Mental health is defined as mental, emotional, and social well-being. According to the American Journal of Health Education, poor mental health can impact academic performance and even graduation rates.
International students have the unique situation of assimilating to both a new school system and a new culture. These challenges have the potential to compromise mental health, but there are steps you can take to avoid that situation:
- Don’t let small problems evolve into bigger ones: When you start facing obstacles, manage them quickly instead of letting them fester into greater concerns. If you find a class difficult, reach out to your instructor. If you have roommate issues, calmly communicate concerns. Proactive behavior ends many long-term dilemmas.
- Leave free time in your schedule: Academic success comes from more than attending classes. You need to finish readings, study, and meet with professors. Down time becomes especially important when you apply for jobs because you still need to complete coursework while preparing applications, going for interviews, and networking on and off campus.
- Prioritize physical health: Mental and physical health are very closely intertwined. Taking care of your body helps take care of your mind. Eat balanced meals, exercise, and sleep for at least six hours every day. These habits will help you work more productively as well.
- Determine your limits: It’s tempting to take on the maximum amount of courses and opportunities, but too many activities could compromise both your health and success. Create boundaries and remember that sometimes it’s better to excel in a few pursuits than have surface involvement in many.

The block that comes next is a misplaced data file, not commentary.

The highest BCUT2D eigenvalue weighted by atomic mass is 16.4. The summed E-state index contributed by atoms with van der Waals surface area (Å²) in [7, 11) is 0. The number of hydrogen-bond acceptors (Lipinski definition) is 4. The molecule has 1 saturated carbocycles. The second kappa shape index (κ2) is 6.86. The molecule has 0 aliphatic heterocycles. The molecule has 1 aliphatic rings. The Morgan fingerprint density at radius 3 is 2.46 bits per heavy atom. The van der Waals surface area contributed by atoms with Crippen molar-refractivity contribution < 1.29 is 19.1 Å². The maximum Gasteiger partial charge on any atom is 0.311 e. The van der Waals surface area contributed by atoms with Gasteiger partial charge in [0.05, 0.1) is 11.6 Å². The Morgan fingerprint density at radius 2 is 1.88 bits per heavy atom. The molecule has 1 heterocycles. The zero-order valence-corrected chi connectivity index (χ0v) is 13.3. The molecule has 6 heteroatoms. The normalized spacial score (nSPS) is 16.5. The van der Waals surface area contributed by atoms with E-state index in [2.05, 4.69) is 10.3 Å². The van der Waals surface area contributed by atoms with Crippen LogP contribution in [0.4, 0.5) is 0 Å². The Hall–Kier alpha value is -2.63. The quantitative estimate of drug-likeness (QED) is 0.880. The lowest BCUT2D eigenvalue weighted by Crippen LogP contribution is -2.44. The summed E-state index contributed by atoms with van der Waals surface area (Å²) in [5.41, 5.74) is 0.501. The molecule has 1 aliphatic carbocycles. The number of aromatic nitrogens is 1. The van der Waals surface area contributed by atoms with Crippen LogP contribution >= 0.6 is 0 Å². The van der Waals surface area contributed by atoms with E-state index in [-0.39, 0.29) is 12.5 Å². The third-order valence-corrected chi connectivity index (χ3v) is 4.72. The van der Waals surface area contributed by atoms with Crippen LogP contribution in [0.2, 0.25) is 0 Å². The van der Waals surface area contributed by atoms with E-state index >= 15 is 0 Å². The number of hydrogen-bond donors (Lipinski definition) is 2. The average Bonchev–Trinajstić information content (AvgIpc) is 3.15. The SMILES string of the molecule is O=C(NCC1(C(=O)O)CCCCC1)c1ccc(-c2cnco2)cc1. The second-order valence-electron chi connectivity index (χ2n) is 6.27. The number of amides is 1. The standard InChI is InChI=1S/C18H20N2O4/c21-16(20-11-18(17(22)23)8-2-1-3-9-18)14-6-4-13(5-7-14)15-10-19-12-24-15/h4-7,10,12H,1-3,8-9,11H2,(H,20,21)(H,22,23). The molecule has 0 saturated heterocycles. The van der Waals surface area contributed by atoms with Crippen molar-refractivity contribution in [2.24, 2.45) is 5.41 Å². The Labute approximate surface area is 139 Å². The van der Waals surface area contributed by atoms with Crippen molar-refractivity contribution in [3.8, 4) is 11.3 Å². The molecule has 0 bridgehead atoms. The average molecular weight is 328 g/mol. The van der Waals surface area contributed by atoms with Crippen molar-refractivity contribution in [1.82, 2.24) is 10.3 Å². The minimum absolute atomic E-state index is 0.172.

- Consult your school’s office for counseling and psychological services: Colleges have offices with trained counselors who help students deal with issues like stress, anxiety, depression, and other difficult life changes and situations. These offices provide affordable services and keep personal details confidential. Save your school’s counseling office’s information and pay a visit, even if you just want to learn more.
- Develop a local support network: International students are more vulnerable to feelings of isolation because of their distance from familiar people and practices. To minimize loneliness, join student and/or community groups and make friends whom you can talk to when you feel overwhelmed.
- Create backup plans: Many issues can be mitigated by planning in advance. Work for the best case scenario, but know what you will do if circumstances throw you off guard.
- Have an activity you use to de-stress: You may not be able to add another commitment, but have a go-to activity that helps you unwind. It could be yoga, art, music, sports, or any other hobby that you enjoy.
- Keep everything in perspective: School represents an important aspect of your life but not your whole life. Doing well requires being well, and maintaining your mental health is the best way to invest in your long-term success and wellness.